Welcome to the Sling-O-Plane project.

In this instructable Ryan (age 8) and Holly (age 11) and Dad ( age Nunya) build a giant sling and Styrofoam plane. The objective: To launch this plane as far and high as we can with our homemade GIANT slingshot and have fun doing it. We have dubbed it the "Sling-O-Plane Project".

You will actually find 2 Instructables within this one project. The reason being, one we had to build the plane (and other plane parts) and, two we had to find something cheap and reliable to use as a sling.

There is something you should know before starting. This project was for my kids so they could participate in the contest, they could get more interested in science, and so we could just have some fun together. There are no high tech gadgets here, this on a younger level so positive reinforcing comments and suggestions are welcome, and yes the kids are reading what you have to say.

There are several videos of various launches for this project, most are successful some are not. Also the video quality is not all that high. My daughter just got a digital camera for her birthday so we are learning to use it still. We do hope you enjoy what we have accomplished.

If you have suggestions on how we can make this better please post them.

Step 1: Safety Briefing

Potential hazards

There are only a couple of serious hazards to consider with this project

1. Use eye protection when handling the following sharp tools and other materials such as :
-- Scissors
-- Safety wire
-- Elemers glue -Nontoxic, but you don't want it in your eyes.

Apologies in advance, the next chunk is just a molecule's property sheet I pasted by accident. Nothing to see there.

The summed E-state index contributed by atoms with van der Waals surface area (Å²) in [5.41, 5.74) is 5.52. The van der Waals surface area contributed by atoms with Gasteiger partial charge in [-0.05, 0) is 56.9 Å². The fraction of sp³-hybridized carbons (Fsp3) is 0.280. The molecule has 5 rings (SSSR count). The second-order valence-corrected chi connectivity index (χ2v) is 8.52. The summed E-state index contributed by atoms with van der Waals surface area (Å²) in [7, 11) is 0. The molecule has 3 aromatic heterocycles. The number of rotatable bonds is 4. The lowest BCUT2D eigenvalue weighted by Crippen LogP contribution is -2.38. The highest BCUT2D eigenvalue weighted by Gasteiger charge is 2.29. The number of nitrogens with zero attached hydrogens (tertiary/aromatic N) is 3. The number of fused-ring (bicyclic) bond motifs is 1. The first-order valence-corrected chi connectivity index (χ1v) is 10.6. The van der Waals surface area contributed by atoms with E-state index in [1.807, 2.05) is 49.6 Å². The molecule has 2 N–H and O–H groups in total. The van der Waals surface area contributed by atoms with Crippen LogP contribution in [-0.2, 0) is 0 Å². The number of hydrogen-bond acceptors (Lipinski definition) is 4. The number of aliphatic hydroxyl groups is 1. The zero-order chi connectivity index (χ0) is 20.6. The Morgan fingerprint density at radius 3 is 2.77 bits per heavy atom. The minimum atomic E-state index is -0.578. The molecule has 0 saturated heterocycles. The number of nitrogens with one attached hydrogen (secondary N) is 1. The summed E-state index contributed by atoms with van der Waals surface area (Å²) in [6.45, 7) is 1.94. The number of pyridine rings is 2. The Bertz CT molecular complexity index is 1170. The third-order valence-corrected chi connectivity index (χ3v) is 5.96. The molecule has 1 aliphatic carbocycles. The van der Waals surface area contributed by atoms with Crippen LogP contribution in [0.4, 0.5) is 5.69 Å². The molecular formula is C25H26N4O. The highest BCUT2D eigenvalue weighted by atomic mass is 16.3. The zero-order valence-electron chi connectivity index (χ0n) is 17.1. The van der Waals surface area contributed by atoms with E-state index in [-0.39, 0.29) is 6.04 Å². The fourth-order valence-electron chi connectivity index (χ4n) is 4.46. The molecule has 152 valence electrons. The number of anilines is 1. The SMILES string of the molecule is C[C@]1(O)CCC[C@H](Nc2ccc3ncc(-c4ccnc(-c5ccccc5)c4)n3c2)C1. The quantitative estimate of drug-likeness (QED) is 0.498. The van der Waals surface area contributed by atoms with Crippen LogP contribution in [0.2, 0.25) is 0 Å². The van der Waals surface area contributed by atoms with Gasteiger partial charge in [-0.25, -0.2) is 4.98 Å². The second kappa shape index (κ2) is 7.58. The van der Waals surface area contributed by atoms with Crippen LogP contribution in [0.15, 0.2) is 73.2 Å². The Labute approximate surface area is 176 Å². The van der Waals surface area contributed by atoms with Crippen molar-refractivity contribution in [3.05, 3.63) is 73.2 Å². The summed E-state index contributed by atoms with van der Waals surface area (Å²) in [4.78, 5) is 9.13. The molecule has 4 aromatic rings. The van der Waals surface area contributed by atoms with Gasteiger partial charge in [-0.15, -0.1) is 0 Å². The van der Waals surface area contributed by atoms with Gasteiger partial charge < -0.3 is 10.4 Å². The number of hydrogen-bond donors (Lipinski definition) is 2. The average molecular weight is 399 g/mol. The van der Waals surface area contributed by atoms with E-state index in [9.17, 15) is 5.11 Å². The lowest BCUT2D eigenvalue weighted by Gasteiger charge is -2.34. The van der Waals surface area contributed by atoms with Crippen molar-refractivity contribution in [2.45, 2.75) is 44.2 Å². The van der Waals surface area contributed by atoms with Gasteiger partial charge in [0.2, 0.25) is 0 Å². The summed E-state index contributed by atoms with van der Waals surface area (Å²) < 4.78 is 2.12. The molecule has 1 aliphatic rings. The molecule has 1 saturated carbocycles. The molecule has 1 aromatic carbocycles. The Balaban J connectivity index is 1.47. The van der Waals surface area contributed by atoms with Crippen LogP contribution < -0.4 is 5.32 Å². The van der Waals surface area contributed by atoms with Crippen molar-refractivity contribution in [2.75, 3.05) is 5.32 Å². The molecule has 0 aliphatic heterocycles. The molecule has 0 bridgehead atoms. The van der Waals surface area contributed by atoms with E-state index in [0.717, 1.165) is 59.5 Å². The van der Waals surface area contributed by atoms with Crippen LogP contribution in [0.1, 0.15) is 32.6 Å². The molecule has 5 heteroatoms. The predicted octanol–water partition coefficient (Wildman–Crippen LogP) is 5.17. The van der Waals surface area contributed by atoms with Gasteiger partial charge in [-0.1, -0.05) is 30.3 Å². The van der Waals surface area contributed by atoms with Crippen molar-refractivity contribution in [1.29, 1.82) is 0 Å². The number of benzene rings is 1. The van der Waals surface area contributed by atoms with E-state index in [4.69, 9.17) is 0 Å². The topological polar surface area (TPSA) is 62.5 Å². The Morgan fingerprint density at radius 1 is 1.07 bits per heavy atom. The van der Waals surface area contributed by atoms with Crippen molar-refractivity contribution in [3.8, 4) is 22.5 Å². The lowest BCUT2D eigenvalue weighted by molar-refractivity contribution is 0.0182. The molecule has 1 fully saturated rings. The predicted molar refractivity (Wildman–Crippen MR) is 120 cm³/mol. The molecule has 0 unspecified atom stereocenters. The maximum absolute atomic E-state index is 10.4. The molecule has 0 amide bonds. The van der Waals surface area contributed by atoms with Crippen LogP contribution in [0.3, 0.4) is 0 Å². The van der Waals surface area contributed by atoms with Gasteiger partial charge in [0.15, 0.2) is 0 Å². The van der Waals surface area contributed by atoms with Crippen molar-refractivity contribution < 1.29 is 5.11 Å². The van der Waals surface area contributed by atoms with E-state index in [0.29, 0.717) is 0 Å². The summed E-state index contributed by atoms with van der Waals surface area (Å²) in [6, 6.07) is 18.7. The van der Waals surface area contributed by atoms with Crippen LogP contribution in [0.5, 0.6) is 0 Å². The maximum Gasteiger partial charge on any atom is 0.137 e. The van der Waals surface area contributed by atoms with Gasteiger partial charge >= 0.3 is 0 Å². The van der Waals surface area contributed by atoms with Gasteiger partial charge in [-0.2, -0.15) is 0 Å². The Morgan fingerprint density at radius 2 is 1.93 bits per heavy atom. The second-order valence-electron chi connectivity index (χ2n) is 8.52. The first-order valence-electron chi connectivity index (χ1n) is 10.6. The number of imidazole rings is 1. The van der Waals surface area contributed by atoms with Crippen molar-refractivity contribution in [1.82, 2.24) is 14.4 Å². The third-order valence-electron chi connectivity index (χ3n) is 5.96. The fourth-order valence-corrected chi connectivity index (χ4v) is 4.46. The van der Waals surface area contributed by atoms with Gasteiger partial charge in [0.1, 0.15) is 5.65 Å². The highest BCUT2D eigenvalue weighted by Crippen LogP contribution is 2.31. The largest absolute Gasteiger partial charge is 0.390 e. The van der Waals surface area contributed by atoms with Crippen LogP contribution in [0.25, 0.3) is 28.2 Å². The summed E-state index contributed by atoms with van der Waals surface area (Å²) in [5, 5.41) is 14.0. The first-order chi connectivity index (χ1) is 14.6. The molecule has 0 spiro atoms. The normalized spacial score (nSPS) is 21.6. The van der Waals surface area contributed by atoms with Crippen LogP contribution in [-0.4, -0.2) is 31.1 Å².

My kids and I wore safety glasses, you can't see them in the videos though, but they were on.

2. Flying debris - the actual plane itself or the "metal catch" could damage your eyes if you were struck by either one. Flying debris also consists of the actual sling breaking and snapping back. That would hurt so bad if it hit you in the eye and could blind you. My eyes are watering just thinking about how bad it would hurt.

3. Heat - Here in Arizona the temp can get up to 110-115 make sure you don't over heat yourself and drink lots of water. It was about 90 degrees outside when we conducted the launches, so we were ok.
lol ''my other left foot''
<a rel="nofollow" href="http://www3.omnimodels.com/cgi-bin/woi0001p?&amp;I=LFMA6321&amp;P=0">http://www3.omnimodels.com/cgi-bin/woi0001p?&amp;I=LFMA6321&amp;P=0</a> heres foam a glider you should try<br/>
Thank you for your comments. I'm planning a version 2.0 sling-o-plane. It is going to be with the bigger plane, thank you for the link. I will probably just buy the one at Hobby Lobby, thing is pretty darn big, it might be the same one that you have shown. Yeah I could have taken it through the fuselage and glued the catch down. I thought it would rip right through the foam from the stress of the launch. I got about 20 launches before it finally came out during a launch. The left rear horizontal stabilizer finally ripped off at one point during a failed launch. Version 3.0 will have rocket motors that will engage after it leaves the sling. I just wonder if it will melt on the way up... :)